SEOUL, South Korea -- South Korea will begin offering Novavax Inc.'s COVID-19 vaccine at hospitals, nursing homes and public health centers next week, officials said, adding another tool to fight a fast-developing omicron surge.
The country reported a record 54,122 new coronavirus cases on Thursday, according to the Korea Disease Control and Prevention Agency, a 12-fold increase from daily levels seen in mid-January, when omicron first became the country’s dominant strain.
But officials are expressing cautious hope that the country’s high vaccination rate will prevent an explosion in serious illnesses and deaths. As of Thursday, 86% of South Koreans were fully vaccinated and 56% had received booster shots under a mass immunization program that has been mainly dependent on Pfizer and Moderna’s mRNA vaccines.
Novavax’s protein vaccine, which is similar to shots used for years against diseases such as the common flu and hepatitis B, could appeal to people who are hesitant to use other COVID-19 vaccines designed with newer technologies, KDCA official Lim Sook-young said.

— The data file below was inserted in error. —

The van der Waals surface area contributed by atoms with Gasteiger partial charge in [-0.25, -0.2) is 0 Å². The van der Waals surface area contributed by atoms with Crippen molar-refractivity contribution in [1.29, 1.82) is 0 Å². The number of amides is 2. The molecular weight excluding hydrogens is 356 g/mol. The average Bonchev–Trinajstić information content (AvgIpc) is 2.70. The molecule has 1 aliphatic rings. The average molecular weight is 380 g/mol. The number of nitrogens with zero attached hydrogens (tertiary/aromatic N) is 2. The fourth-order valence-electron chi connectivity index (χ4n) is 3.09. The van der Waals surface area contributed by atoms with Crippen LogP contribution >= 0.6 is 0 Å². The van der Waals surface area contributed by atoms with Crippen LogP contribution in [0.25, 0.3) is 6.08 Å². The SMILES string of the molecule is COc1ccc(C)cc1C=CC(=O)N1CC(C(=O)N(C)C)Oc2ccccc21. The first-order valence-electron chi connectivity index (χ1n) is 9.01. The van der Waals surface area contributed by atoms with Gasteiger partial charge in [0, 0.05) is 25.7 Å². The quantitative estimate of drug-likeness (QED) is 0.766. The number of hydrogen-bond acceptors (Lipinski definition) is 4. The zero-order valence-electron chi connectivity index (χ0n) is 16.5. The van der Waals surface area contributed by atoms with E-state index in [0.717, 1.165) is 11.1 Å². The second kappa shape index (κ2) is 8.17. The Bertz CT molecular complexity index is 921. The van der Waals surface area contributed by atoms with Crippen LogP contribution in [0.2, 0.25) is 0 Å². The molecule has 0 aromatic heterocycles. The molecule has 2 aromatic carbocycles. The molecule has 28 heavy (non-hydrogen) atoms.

The shots are produced by the Maryland company’s South Korean partner, SK Bioscience, which has been contracted to manufacture 40 million doses, all of which will be used locally. Lim said SK delivered 551,000 doses on Thursday and will deliver another 294,000 doses on Friday.
“We plan to actively use the (Novavax) shots on unvaccinated people 18 years or older, especially high-risk groups including hospitalized patients, senior citizens and people with disabilities who are at larger risk of serious illness and death,” Lim said during a briefing.
South Korea has significantly eased quarantine restrictions and reshaped its COVID-19 response around at-home treatments and rapid antigen testing as it struggles to deal with an unprecedented wave of infections fueled by the fast-moving omicron variant.
The KDCA said 282 patients were in serious or critical condition as of Thursday, but the Health Ministry said less than 20% of the country’s intensive care units designated for COVID-19 treatment were occupied. Still, experts say the country’s surging caseload is likely to drive up hospitalizations in coming weeks.